While we're talking about neat paper ideas to cover your shoes with, Visual Muse-ic shared on Craftster the Concert Ticket Wedges she made. There is no tutorial for these, but you can use the same techniques for paper, to apply the concert tickets to your shoes. Use small scissors and light pencil marks to make the tickets fit nicely. Lay out your design on one side before adhering it. Make sure you sand the heels 1st before adding the Mod Podge and tickets. Finish off with another layer of Mod Podge. Do this for each side, letting the sides dry before moving on to the opposite sides.

What ever material you cover your shoes in, I hope you have fun doing it!


  1. Hiya can i ask what mod podge is best to use when applying paper to shoes? Iv been using gloss. Do you think i should go over them in outdoor mod podge to be on the safe side?

    1. Great question. Yes, seal the decoupaged shoes with a coat or two of Mod Podge Outdoor. It's supposed to be waterproof, but I don't recommend wearing those shoes in damp or wet weather, just in case.

  2. Thank you for the inspiring article! A pair of my dance shoes had been stepped on by a wayward heel and the leather on the toe was badly ripped. I Mod Podged a silk ranunculus (flower) and leaves to the toe of each shoe and smaller blossoms onto the ankle straps. The are getting all kinds of compliments! Wish I knew how to post a pic!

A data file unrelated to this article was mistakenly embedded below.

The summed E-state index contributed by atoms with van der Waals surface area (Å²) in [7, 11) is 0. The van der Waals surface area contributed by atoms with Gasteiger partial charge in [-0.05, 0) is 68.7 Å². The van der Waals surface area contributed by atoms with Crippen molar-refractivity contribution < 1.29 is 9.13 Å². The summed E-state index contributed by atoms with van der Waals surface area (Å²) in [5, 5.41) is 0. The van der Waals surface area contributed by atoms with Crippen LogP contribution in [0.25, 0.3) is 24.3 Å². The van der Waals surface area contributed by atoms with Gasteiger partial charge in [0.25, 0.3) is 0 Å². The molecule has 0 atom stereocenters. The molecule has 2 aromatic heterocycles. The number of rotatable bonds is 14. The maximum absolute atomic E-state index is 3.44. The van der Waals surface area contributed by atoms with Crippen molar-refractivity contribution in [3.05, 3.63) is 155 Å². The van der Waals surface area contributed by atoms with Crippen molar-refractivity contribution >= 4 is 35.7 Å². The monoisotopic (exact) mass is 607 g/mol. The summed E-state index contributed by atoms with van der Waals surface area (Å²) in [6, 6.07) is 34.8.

3. Here's a photo of the fabulous results of my first try at Mod-Podging shoes:

  4. Hi there,
    I've made some amazing comic book held with Mod Podge but they rip and crack. Is there anything else I can use other than Mod Podge that won't crack and rip?

    1. Sorry, I don't have any additional adhesive suggestions for your project. Paper isn't typically used for footwear & isn't known to be durable for long term use.

    2. I do these and have had success sealing with yacht varnish...waterproof and stops cracks! X
      Yacht varnish is found in the diy range in Pound land in the UK too xx

  5. What kind of adhesive do you use to attach the fabric to the shoes? And the mod podge goes over top to seal them?

    1. Please follow the tutorial links for information on how to cover shoes with fabric.

  6. Can you do this with fabric over a faux suede? I have some boots I want to steampunk with plaid fabric. One has a stain on it anyway.

    1. I've never covered any pair of shoes, so I can't accurately answer any shoe covering questions. I have painted faux suede shoes. Tulip Soft Fabric Paint works well on most fabric and shoes.